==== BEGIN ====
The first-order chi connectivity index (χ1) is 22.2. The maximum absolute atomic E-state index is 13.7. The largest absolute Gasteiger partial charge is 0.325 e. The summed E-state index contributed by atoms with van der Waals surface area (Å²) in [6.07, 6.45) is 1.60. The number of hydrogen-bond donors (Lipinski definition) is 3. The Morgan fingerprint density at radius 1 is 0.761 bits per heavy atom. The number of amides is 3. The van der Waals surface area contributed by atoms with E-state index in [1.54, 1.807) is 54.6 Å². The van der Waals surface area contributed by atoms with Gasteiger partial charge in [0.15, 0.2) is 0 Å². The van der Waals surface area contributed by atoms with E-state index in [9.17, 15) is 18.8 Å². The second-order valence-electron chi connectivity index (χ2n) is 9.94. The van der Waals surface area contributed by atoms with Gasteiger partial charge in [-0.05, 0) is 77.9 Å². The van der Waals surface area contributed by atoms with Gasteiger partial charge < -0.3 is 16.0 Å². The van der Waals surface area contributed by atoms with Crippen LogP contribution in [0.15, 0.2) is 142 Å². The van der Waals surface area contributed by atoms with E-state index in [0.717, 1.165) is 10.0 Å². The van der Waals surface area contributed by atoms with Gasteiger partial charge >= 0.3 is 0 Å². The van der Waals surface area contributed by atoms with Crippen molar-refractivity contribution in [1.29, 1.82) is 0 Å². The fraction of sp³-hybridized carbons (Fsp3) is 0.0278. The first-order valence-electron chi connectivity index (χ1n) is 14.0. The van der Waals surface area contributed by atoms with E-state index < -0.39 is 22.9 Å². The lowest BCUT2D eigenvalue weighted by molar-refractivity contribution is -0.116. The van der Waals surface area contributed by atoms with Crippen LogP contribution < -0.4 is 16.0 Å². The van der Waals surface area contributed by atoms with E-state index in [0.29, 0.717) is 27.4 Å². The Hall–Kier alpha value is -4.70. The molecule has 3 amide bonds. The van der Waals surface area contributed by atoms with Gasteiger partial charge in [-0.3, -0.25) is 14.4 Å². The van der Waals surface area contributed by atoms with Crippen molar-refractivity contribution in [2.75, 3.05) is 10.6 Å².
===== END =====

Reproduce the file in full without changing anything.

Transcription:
The first-order chi connectivity index (χ1) is 22.2. The maximum absolute atomic E-state index is 13.7. The largest absolute Gasteiger partial charge is 0.325 e. The summed E-state index contributed by atoms with van der Waals surface area (Å²) in [6.07, 6.45) is 1.60. The number of hydrogen-bond donors (Lipinski definition) is 3. The Morgan fingerprint density at radius 1 is 0.761 bits per heavy atom. The number of amides is 3. The van der Waals surface area contributed by atoms with E-state index in [1.54, 1.807) is 54.6 Å². The van der Waals surface area contributed by atoms with Gasteiger partial charge in [0.15, 0.2) is 0 Å². The van der Waals surface area contributed by atoms with E-state index in [9.17, 15) is 18.8 Å². The second-order valence-electron chi connectivity index (χ2n) is 9.94. The van der Waals surface area contributed by atoms with Gasteiger partial charge in [-0.05, 0) is 77.9 Å². The van der Waals surface area contributed by atoms with Gasteiger partial charge < -0.3 is 16.0 Å². The van der Waals surface area contributed by atoms with Crippen LogP contribution in [0.15, 0.2) is 142 Å². The van der Waals surface area contributed by atoms with E-state index in [0.717, 1.165) is 10.0 Å². The van der Waals surface area contributed by atoms with Gasteiger partial charge >= 0.3 is 0 Å². The van der Waals surface area contributed by atoms with Crippen molar-refractivity contribution in [1.29, 1.82) is 0 Å². The fraction of sp³-hybridized carbons (Fsp3) is 0.0278. The first-order valence-electron chi connectivity index (χ1n) is 14.0. The van der Waals surface area contributed by atoms with E-state index < -0.39 is 22.9 Å². The lowest BCUT2D eigenvalue weighted by molar-refractivity contribution is -0.116. The van der Waals surface area contributed by atoms with Crippen LogP contribution < -0.4 is 16.0 Å². The van der Waals surface area contributed by atoms with E-state index in [0.29, 0.717) is 27.4 Å². The Hall–Kier alpha value is -4.70. The molecule has 3 amide bonds. The van der Waals surface area contributed by atoms with Gasteiger partial charge in [-0.3, -0.25) is 14.4 Å². The van der Waals surface area contributed by atoms with Crippen molar-refractivity contribution in [2.75, 3.05) is 10.6 Å².